MASERU – The Basotho National Party (BNP) has a rare chance to right the wrongs of the past by electing a unifier at the party’s much-awaited conference this weekend, analysts have said.
The conference, which is set to be held at the BNP Centre in Maseru, was called to elect a new leader following the ouster of Metsing Lekhanya in December.
The former ruling party is a shadow of its former self after losing members to other opposition parties such as the All Basotho Convention (ABC) party in recent years.
Analysts said the conference presents the BNP with a chance to rebrand when it elects a new president for the party.
They said the calibre of leader elected at the conference will either make or break the embattled party.
Seven candidates – Kopano Makoa, Ranthomeng Matete, Majara Molapo, Pius Molapo, Mokheseng Tekateka, ’Mabatloung Lillane and Thesele Maseribane – have all thrown their hats into the ring for the BNP presidency.
Analysts said while the fact that seven candidates are competing for the party’s top job could be a reflection of democracy it could also indicate “deep-seated problems” within the party.
National University of Lesotho (NUL) lecturer Motlamelle Kapa said it was critical that the BNP elects a unifier.
“The party needs to elect into power somebody with a wider appeal across all generations. He or she should be neutral and be able to unite the party,” Kapa said.
He said the ideal candidate should be an individual who is willing to listen to the views of people and implement them.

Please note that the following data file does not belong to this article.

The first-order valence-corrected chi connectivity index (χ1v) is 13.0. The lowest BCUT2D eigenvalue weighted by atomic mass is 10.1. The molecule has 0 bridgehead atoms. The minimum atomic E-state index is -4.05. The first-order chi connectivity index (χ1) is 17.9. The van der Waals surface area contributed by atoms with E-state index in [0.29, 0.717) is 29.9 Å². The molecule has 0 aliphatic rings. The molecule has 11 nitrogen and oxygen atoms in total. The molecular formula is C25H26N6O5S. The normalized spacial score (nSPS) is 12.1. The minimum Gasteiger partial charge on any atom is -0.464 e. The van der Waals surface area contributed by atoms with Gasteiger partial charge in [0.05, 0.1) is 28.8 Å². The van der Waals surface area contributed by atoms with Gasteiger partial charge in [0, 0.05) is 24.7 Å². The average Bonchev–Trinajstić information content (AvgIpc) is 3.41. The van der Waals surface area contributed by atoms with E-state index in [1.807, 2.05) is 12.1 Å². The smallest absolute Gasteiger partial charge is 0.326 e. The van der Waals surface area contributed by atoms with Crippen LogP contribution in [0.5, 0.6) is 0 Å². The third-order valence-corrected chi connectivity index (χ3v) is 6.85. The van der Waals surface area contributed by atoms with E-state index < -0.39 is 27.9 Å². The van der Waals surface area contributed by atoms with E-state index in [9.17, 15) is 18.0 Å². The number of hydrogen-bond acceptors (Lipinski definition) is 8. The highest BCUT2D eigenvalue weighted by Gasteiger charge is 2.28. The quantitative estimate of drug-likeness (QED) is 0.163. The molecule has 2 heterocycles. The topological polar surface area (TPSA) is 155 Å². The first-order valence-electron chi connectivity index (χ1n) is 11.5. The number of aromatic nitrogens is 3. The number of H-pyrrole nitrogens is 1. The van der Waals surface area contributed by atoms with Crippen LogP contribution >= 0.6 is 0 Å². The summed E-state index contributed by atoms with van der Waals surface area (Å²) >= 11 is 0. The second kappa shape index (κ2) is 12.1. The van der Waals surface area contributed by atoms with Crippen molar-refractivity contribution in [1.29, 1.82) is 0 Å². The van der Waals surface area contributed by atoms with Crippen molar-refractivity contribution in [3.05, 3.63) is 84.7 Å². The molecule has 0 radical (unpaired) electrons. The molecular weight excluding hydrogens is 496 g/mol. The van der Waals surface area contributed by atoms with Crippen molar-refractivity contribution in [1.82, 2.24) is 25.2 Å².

He should also be ready to lead and be led, Kapa said.
“The one who wins will have to be intelligent enough to extend an olive branch to those who have lost. Those should in return accept the peace (pipe) and dedicate themselves to the party.”
Kapa said both the winning and losing sides will need to work together to formulate an effective programme to rejuvenate the party.
He however warned that the success of the BNP will solely depend on the “quality of the new leader”.
Kapa also lashed out at the number of candidates who had thrown their hats into the ring.
“I’ve never seen so many candidates contesting for one post. This could mean it is democracy at play. But it could also indicate a crisis,” Kapa said.
The fact that the party had not adopted a culture of grooming future leaders to take over the leadership could explain this mushrooming of candidates, Kapa said.
“Former BNP leader Metsing Lekhanya had closed off the party. Now people see it as open because the playing field has been levelled”.
Kapa said the only way the BNP could reinvent itself and attract those who had deserted the party “is by effectively addressing people’s problems”.
“If it can help in the reduction of stock-theft, poverty and unemployment while at the same time pushing for speedy service delivery on such issues as passports, it will succeed,” he said.
“The BNP also invested a lot in agriculture to fight poverty in the past. If it can revive that, then it will definitely survive because it will have come up with solutions to Basotho’s problems.”
Another political analyst, Nchafatso Sello said the BNP needed a strong leader to address the current problems bedevilling the party.
“The party needs a brave individual who is not afraid to jump into the deep end. It needs someone who does not fear the unknown,” Sello said.
There is no room in leadership for people with authoritarian tendencies, Sello said.
He said the main challenge facing the BNP was the dark cloud of the past “still hovering over the party”.
“It was known to be an oppressive party. It has to work hard to shed that image, win back lost membership and attract the new,” Sello said.
“The party must also realise that regaining its former glory in Lesotho’s political arena won’t be easy because the ballgame has changed, the paradigms have shifted dramatically.”